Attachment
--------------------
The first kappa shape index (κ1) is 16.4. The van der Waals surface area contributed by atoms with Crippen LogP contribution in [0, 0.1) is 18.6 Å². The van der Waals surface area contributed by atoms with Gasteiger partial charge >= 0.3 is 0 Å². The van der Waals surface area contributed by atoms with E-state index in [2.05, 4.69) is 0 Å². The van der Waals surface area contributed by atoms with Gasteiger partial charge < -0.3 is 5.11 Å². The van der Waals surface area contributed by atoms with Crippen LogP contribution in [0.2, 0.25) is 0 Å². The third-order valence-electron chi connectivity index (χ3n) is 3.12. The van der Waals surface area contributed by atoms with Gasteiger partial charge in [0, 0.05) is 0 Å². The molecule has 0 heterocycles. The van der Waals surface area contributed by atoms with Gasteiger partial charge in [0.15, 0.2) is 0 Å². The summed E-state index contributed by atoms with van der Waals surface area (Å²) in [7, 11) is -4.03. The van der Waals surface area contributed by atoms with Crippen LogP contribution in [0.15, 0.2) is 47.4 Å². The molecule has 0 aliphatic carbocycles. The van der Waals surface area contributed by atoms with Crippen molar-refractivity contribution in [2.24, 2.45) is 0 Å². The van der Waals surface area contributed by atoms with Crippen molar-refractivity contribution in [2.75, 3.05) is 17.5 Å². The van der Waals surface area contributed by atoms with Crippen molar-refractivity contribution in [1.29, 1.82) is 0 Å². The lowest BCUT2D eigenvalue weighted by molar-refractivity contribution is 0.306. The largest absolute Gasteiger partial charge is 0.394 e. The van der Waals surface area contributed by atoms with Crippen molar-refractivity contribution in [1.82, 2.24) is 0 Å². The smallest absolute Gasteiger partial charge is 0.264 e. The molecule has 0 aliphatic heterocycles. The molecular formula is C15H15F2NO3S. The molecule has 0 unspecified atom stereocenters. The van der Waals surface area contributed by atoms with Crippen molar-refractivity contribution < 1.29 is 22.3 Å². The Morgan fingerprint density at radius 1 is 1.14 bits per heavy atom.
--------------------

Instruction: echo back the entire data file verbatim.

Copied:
The first kappa shape index (κ1) is 16.4. The van der Waals surface area contributed by atoms with Crippen LogP contribution in [0, 0.1) is 18.6 Å². The van der Waals surface area contributed by atoms with Gasteiger partial charge >= 0.3 is 0 Å². The van der Waals surface area contributed by atoms with E-state index in [2.05, 4.69) is 0 Å². The van der Waals surface area contributed by atoms with Gasteiger partial charge < -0.3 is 5.11 Å². The van der Waals surface area contributed by atoms with Crippen LogP contribution in [0.2, 0.25) is 0 Å². The third-order valence-electron chi connectivity index (χ3n) is 3.12. The van der Waals surface area contributed by atoms with Gasteiger partial charge in [0, 0.05) is 0 Å². The molecule has 0 heterocycles. The van der Waals surface area contributed by atoms with Gasteiger partial charge in [0.15, 0.2) is 0 Å². The summed E-state index contributed by atoms with van der Waals surface area (Å²) in [7, 11) is -4.03. The van der Waals surface area contributed by atoms with Crippen LogP contribution in [0.15, 0.2) is 47.4 Å². The molecule has 0 aliphatic carbocycles. The van der Waals surface area contributed by atoms with Crippen molar-refractivity contribution in [2.24, 2.45) is 0 Å². The van der Waals surface area contributed by atoms with Crippen molar-refractivity contribution in [2.75, 3.05) is 17.5 Å². The van der Waals surface area contributed by atoms with Crippen molar-refractivity contribution in [1.29, 1.82) is 0 Å². The lowest BCUT2D eigenvalue weighted by molar-refractivity contribution is 0.306. The largest absolute Gasteiger partial charge is 0.394 e. The van der Waals surface area contributed by atoms with Crippen molar-refractivity contribution in [1.82, 2.24) is 0 Å². The smallest absolute Gasteiger partial charge is 0.264 e. The molecule has 0 aliphatic heterocycles. The molecular formula is C15H15F2NO3S. The molecule has 0 unspecified atom stereocenters. The van der Waals surface area contributed by atoms with Crippen molar-refractivity contribution < 1.29 is 22.3 Å². The Morgan fingerprint density at radius 1 is 1.14 bits per heavy atom.